Two years ago, the City of Lathrop authorized a rate increase that cost the average resident $0.82 extra every month.
And as part of a proposed contract extension with Republic Services that is up before the Lathrop City Council on Monday, May 14, those rates could be going up again.
If the council signs off on the proposal, ratepayers could see a monthly hike of 3.5 percent over what they were paying – based on the San Francisco-Oakland-San Jose consumer price index that is built into the contract – in addition to a monthly $3.95 recycling charge stemming from what is being dubbed the “China sword” effect.
If approved, the average Lathrop household would pay an additional $5.08 more every month – up from the $32.52 monthly charge in 2018 to the proposed 2019 average of $37.60.
The majority of the price increase comes from the recycling charge, which has affected different communities in the Central Valley in different ways. Because China has severely tightened its contamination standards for what it accepts as recyclables, cities like Manteca had to drastically change its recyclable collection program – kicking off a mini-revolt amongst residents who had appreciated the free container that supplemented regular garbage collection.
Some communities in Sacramento County, like Galt, have come under fire recently after contract extensions with their garbage collection contractor led to steep increases that more doubled the bills of longtime customers and has prompted some potential business to hold out on opening until something is done at the council level.
Galt, by comparison, provided its contractor a 12-year extension to their contract that didn’t specifically spell out the rate increases at the time it was approved while Lathrop is only providing Republic Services – which has provided trash pickup and disposal for the city since 1995, a 5-year-extension with the rates clearly spelled out in the documentation that was provided to council.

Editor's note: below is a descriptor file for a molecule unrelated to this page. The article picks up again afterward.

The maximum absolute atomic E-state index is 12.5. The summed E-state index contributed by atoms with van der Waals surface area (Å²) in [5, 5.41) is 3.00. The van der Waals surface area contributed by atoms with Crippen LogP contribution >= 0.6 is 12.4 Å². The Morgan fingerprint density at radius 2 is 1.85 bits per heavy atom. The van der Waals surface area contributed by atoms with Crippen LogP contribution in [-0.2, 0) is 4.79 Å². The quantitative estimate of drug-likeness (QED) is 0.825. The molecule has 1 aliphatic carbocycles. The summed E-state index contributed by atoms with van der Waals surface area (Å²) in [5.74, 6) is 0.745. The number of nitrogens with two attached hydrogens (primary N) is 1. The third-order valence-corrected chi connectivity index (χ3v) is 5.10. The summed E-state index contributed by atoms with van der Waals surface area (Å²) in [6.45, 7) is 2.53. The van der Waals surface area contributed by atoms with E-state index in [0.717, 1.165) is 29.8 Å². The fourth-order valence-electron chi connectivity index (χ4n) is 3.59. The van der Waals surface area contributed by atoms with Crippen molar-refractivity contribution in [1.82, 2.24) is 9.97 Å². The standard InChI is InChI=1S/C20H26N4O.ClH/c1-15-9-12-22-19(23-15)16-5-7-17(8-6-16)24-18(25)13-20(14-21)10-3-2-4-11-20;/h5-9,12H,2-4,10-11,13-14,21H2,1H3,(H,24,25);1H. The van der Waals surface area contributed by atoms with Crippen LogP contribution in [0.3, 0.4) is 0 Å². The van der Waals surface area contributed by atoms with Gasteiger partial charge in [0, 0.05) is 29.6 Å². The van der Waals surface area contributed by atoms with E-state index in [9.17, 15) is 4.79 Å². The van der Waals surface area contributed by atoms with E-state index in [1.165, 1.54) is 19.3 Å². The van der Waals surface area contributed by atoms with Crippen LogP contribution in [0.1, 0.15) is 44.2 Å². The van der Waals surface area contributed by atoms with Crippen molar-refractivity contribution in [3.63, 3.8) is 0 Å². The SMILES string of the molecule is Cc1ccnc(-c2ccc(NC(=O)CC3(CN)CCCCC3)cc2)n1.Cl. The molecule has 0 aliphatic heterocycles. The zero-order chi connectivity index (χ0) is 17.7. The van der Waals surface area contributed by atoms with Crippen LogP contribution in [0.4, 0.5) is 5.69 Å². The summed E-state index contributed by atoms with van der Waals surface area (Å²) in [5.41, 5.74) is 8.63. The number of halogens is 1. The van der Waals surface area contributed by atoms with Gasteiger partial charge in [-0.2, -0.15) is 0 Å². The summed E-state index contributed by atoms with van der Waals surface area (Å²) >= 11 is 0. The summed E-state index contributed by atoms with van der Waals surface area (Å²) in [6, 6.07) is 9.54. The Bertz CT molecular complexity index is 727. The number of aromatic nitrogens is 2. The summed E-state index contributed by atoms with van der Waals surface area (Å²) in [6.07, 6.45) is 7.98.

The other reason for the rate increase is Lathrop’s geographic location – tied in with the flourishing San Francisco Bay Area with the CPI adjustment that is built into the contract, meaning that as long as development continues to boom over the Altamont and property values continue to climb, the average cost of goods and services in that market is also going to steadily rise as well despite the fact that Lathrop’s annual escalations, while modest, aren’t on par with what is taking place less than hour west.
If the council approves the contract, the annual rate increases from the CPI will continue through 2024 – when the contract is up again for renewal.
The Lathrop City Council meets on the second Monday of every month at Lathrop City Hall – located at 390 Towne Centre Drive – at 7 p.m. For additional information, visit the City of Lathrop’s website at www.ci.lathrop.ca.us.
To contact reporter Jason Campbell email firstname.lastname@example.org or call 209.249.3544.